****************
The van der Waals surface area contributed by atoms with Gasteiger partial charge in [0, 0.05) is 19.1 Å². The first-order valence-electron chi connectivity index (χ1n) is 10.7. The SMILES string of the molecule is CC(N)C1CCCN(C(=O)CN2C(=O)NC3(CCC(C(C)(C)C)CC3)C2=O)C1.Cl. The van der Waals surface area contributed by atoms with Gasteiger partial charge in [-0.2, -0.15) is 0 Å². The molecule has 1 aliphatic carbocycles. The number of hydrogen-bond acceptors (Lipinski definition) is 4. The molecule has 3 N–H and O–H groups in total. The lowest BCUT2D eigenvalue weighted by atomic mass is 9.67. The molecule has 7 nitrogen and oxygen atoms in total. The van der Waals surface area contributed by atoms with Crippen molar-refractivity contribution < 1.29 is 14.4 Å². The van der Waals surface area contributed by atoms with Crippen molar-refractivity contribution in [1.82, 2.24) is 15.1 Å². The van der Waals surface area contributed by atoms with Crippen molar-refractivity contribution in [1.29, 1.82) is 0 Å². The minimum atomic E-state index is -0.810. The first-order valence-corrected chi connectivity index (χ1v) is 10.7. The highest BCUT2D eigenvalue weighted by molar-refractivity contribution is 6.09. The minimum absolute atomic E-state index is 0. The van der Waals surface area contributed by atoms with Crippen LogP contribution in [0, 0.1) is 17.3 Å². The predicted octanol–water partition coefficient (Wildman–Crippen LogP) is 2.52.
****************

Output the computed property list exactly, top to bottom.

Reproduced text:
The van der Waals surface area contributed by atoms with Gasteiger partial charge in [0, 0.05) is 19.1 Å². The first-order valence-electron chi connectivity index (χ1n) is 10.7. The SMILES string of the molecule is CC(N)C1CCCN(C(=O)CN2C(=O)NC3(CCC(C(C)(C)C)CC3)C2=O)C1.Cl. The van der Waals surface area contributed by atoms with Gasteiger partial charge in [-0.2, -0.15) is 0 Å². The molecule has 1 aliphatic carbocycles. The number of hydrogen-bond acceptors (Lipinski definition) is 4. The molecule has 3 N–H and O–H groups in total. The lowest BCUT2D eigenvalue weighted by atomic mass is 9.67. The molecule has 7 nitrogen and oxygen atoms in total. The van der Waals surface area contributed by atoms with Crippen molar-refractivity contribution < 1.29 is 14.4 Å². The van der Waals surface area contributed by atoms with Crippen molar-refractivity contribution in [1.82, 2.24) is 15.1 Å². The van der Waals surface area contributed by atoms with Crippen molar-refractivity contribution in [1.29, 1.82) is 0 Å². The minimum atomic E-state index is -0.810. The first-order valence-corrected chi connectivity index (χ1v) is 10.7. The highest BCUT2D eigenvalue weighted by molar-refractivity contribution is 6.09. The minimum absolute atomic E-state index is 0. The van der Waals surface area contributed by atoms with Crippen LogP contribution in [0, 0.1) is 17.3 Å². The predicted octanol–water partition coefficient (Wildman–Crippen LogP) is 2.52.